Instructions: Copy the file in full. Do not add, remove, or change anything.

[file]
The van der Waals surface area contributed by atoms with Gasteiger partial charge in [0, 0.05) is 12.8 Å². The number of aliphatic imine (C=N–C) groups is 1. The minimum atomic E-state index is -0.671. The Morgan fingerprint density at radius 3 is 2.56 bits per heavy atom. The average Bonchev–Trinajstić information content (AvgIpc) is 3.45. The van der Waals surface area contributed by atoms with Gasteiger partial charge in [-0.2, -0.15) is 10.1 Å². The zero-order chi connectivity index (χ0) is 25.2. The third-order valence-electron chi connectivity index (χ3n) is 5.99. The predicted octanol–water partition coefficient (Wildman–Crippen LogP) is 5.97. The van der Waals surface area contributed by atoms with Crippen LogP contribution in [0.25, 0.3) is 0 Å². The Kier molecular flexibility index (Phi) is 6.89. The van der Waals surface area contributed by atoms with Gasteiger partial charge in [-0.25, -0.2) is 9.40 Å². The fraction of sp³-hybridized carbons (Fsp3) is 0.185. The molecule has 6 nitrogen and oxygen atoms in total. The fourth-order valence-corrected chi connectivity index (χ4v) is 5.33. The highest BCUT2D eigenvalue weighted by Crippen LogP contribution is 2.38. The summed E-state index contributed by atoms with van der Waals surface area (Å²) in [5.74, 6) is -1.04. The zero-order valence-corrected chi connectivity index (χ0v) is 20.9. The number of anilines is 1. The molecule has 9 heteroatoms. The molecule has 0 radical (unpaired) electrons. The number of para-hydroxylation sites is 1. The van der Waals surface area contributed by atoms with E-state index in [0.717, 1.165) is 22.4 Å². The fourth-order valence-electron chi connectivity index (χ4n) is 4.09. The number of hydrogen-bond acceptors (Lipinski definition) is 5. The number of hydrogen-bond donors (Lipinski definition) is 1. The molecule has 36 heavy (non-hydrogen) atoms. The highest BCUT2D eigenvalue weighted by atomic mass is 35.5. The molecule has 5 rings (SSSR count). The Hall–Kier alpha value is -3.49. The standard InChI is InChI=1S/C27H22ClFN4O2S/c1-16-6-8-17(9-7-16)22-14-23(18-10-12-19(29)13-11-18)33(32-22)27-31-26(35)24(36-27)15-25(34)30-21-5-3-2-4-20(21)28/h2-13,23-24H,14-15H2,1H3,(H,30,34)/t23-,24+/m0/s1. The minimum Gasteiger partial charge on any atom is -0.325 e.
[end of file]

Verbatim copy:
The van der Waals surface area contributed by atoms with Gasteiger partial charge in [0, 0.05) is 12.8 Å². The number of aliphatic imine (C=N–C) groups is 1. The minimum atomic E-state index is -0.671. The Morgan fingerprint density at radius 3 is 2.56 bits per heavy atom. The average Bonchev–Trinajstić information content (AvgIpc) is 3.45. The van der Waals surface area contributed by atoms with Gasteiger partial charge in [-0.2, -0.15) is 10.1 Å². The zero-order chi connectivity index (χ0) is 25.2. The third-order valence-electron chi connectivity index (χ3n) is 5.99. The predicted octanol–water partition coefficient (Wildman–Crippen LogP) is 5.97. The van der Waals surface area contributed by atoms with Crippen LogP contribution in [0.25, 0.3) is 0 Å². The Kier molecular flexibility index (Phi) is 6.89. The van der Waals surface area contributed by atoms with Gasteiger partial charge in [-0.25, -0.2) is 9.40 Å². The fraction of sp³-hybridized carbons (Fsp3) is 0.185. The molecule has 6 nitrogen and oxygen atoms in total. The fourth-order valence-corrected chi connectivity index (χ4v) is 5.33. The highest BCUT2D eigenvalue weighted by Crippen LogP contribution is 2.38. The summed E-state index contributed by atoms with van der Waals surface area (Å²) in [5.74, 6) is -1.04. The zero-order valence-corrected chi connectivity index (χ0v) is 20.9. The number of anilines is 1. The molecule has 9 heteroatoms. The molecule has 0 radical (unpaired) electrons. The number of para-hydroxylation sites is 1. The van der Waals surface area contributed by atoms with E-state index in [0.717, 1.165) is 22.4 Å². The fourth-order valence-electron chi connectivity index (χ4n) is 4.09. The number of hydrogen-bond acceptors (Lipinski definition) is 5. The number of hydrogen-bond donors (Lipinski definition) is 1. The molecule has 36 heavy (non-hydrogen) atoms. The highest BCUT2D eigenvalue weighted by atomic mass is 35.5. The molecule has 5 rings (SSSR count). The Hall–Kier alpha value is -3.49. The standard InChI is InChI=1S/C27H22ClFN4O2S/c1-16-6-8-17(9-7-16)22-14-23(18-10-12-19(29)13-11-18)33(32-22)27-31-26(35)24(36-27)15-25(34)30-21-5-3-2-4-20(21)28/h2-13,23-24H,14-15H2,1H3,(H,30,34)/t23-,24+/m0/s1. The minimum Gasteiger partial charge on any atom is -0.325 e.